Originally based on the work of Wilhelm Reich, this style of bodywork was developed at the Boulder College of Massage Therapy over 20 years ago. To assist in the release of emotional issues trapped in the body, long fluid strokes are used to move energy from the head down and out through the hands and feet. This is combined with the use of deep breath-work to aid the process.
Swedish massage is now known as “traditional” massage. In the 1820s a Swedish doctor, Dr. Per Henrik Ling, developed the first modern method of massage through his study of physiology, gymnastics, and the massage techniques borrowed from China, Egypt, Greece, and Rome. Swedish massage includes long gliding strokes, kneading, friction, tapping, and shaking motions. It is effective for most ailments, because massaging the skin, the body’s largest organ, sets up a chain reaction that produces a positive effect on all layers and systems of the body. It affects the nerves, muscles, glands, and circulation, and promotes health and wellbeing. Rated Medium.
This special form of massage is typically used before, during, and after athletic events to prepare the athlete for peak performance, to drain away fatigue, to relieve swelling, to reduce muscle tension, to promote flexibility and to prevent injuries. Depending on the needs of the athlete, a variety of techniques are used including classic Swedish strokes, cross-fiber friction, pressure-point work, and joint mobilization.
Deep Tissue Massage
Deep tissue massage is designed to relieve severe tension in the muscle and the connective tissue or fascia. This type of massage focuses on the muscles located below the surface of the top muscles. The term “deep tissue” is often misused to identify a massage that is performed with sustained deep pressure. Deep tissue massage is a separate category of massage therapy, used to treat particular musculoskeletal disorders and complaints and employs a dedicated set of techniques and strokes to achieve a measure of relief. It should not be confused with “deep pressure” massage, which is one that is performed with sustained strong, occasionally intense pressure throughout an entire full-body session. Deep tissue massage is applied to both the superficial and deep layers of muscles, fascia, and other structures.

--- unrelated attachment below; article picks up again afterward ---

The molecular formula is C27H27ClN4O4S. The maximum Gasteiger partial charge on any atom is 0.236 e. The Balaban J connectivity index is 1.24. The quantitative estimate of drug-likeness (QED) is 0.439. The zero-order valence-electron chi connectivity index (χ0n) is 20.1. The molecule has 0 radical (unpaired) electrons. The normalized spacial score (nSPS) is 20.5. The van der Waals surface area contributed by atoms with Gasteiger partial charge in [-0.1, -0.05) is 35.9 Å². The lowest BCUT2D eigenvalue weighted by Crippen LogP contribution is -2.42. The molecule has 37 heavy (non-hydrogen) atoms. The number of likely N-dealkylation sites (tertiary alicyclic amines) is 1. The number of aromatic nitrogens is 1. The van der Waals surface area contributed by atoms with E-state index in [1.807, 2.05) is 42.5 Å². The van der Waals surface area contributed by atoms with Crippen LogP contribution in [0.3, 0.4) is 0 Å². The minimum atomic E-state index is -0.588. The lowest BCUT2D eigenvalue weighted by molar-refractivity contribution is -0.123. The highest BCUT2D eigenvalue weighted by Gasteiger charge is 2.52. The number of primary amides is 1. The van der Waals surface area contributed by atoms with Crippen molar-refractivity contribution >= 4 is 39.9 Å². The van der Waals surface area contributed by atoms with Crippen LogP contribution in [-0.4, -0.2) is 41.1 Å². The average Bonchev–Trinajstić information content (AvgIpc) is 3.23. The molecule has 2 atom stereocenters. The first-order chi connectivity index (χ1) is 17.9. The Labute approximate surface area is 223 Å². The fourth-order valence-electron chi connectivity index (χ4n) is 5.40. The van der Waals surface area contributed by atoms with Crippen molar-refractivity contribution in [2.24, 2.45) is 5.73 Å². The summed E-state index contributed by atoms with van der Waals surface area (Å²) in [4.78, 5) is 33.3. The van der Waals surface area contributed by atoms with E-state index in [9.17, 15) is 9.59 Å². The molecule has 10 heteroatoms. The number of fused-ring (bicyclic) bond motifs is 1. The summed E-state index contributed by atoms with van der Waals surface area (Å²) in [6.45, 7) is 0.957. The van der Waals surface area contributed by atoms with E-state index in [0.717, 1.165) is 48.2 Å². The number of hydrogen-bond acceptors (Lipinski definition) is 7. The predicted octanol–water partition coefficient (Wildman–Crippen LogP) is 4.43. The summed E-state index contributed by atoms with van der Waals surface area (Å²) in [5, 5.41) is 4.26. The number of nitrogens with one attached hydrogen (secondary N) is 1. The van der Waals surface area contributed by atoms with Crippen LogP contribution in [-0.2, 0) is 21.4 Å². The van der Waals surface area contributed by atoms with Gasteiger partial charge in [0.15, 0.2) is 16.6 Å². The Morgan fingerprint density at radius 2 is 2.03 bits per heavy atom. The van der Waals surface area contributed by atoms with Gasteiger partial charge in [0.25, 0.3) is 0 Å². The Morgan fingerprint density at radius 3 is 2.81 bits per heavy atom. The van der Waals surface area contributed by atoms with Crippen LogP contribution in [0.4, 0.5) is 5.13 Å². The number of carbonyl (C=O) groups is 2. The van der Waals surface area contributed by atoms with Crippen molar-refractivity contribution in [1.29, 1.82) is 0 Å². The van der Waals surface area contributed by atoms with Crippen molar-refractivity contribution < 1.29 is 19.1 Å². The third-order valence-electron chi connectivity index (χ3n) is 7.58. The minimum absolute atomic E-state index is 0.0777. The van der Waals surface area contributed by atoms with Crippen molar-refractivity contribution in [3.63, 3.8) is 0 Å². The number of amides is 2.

Dating back 5000 years, acupressure is part of traditional Chinese medicine and is often described as “acupuncture without the needles.” As a non-intrusive precursor of acupuncture, acupressure uses deep finger pressure applied at certain points located along an invisible system of energy channels within the body called meridians. Because these points directly relate to organs and glands of the body, constrictions in the flow of energy at these points causes disease and discomfort. Acupressure stimulates these points to remove blockages, to increase the energy flow, to reduce stress, and to promote health and harmony in the body. Rated Medium
Neuromuscular Therapy is a program of recovery from acute and chronic pain syndromes by utilizing specific massage therapy, including the pressure of trigger points, to eliminate the causes of pain patterns. This approach brings about balance between the musculoskeletal system and the nervous system. It enhances the function of joints, muscles, and movement, and it releases endorphins, the body’s own natural pain killers.
Within the craniosacral system is the cerebrospinal fluid that moves in a slight but perceptible tide-like manner. Craniosacral therapists assist in facilitating change in areas of restriction where this tide-like motion is limited, confined, and immobilized. By using a gentle light touch, this fluid becomes more rhythmic and balanced, and the central nervous system is restored. Craniosacral therapy is helpful to those with nervous disorders, motor-coordination impairments, attention deficit disorders, insomnia, and other problems. Craniosacral therapy was originally developed in the early 1900’s by an osteopath named William G. Sutherland and later refined and promoted by Dr. John Upledger.
Popularized in the United States by physiotherapist Eunice Inghram in the 1930s, this is an acupressure type technique performed on the hands and feet and is based on the ancient Oriental theory that meridian lines or pathways carry energy throughout the body. Because each zone or part of the body has a corresponding reflex point on the feet, stimulating that reflex point causes stimulation in the natural energy of the related organ. Crystalline-type deposits and/or tenderness indicate a dysfunction, and pressure is applied to clear out congestion and restore normal functioning and health.